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More than 69 percent of Sri Lanka’s 20 million population practice Theravada Buddhism, the oldest form of Buddhism, established in the country in the 3rd Century BC.
Although scattered communities accepted the doctrine brought to them personally by Lord Buddha in his 3 visits to Sri Lanka (Mahiyanganaya, Nada deepa ad Kelaniya – along with a visit to Adam’s Peak/ Sri pada) , it was not until 247 B.C. when Mahinda thero, son of the devoutly Buddhist Indian Emperor, Ashoka, brought Buddhism to Sri Lanka. The ruler at that time, Kind Devenampiyatissa embraced Buddhism and Buddha’s teachings became one of the main religions of the country. The rock on which the monk preached to the King, was henceforth known as “Mihintale” or the mountain of Mahinda.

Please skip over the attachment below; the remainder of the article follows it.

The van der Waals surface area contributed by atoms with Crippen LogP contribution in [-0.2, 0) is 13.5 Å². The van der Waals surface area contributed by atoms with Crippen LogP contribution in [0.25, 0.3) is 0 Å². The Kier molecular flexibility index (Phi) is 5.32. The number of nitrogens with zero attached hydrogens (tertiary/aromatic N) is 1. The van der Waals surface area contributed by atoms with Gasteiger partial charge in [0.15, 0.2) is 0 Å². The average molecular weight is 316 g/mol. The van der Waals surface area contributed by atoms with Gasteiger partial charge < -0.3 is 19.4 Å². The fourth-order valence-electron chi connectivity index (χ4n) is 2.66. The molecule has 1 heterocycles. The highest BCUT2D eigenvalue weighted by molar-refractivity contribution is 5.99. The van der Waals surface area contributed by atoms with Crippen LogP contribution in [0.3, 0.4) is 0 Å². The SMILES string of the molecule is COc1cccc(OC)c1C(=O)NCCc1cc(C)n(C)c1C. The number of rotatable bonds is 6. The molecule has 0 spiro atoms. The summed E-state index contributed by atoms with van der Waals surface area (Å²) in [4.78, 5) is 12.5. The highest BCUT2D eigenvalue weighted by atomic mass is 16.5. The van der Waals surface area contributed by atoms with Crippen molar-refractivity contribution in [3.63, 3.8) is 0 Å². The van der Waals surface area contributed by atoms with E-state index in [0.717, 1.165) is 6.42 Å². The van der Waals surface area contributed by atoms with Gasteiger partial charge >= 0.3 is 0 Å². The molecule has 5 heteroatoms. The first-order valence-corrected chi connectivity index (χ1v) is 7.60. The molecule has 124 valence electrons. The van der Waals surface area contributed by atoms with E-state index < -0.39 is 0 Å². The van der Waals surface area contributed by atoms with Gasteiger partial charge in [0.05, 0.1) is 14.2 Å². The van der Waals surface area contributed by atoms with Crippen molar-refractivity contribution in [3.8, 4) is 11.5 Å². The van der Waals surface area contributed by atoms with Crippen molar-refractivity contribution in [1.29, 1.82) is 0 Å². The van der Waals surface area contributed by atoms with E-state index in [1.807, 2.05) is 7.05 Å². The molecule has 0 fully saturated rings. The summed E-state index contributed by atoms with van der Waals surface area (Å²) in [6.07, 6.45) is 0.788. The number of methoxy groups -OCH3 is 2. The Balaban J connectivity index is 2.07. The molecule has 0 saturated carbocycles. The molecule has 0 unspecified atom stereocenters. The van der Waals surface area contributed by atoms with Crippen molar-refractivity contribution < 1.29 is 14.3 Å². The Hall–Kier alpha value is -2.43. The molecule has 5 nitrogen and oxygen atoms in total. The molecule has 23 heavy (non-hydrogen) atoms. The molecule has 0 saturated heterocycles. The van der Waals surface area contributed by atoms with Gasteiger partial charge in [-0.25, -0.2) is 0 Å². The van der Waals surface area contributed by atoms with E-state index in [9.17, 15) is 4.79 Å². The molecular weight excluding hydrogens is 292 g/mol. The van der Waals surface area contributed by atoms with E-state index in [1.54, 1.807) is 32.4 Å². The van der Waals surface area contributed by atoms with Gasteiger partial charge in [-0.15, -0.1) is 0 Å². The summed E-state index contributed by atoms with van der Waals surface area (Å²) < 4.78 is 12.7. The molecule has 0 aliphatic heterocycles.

The last poya day of the year (unduwap poya) is significant as Sangamitta therani arrived in the island with a sapling from the sacred Bo Tree under which Lord Buddha attained nibbana and this was planted in the ancient city, Anuradhapura. Today, some 2300 years later, worhippers still pay tribute to the world’s oldest documented tree- the Sri maha Bodhi.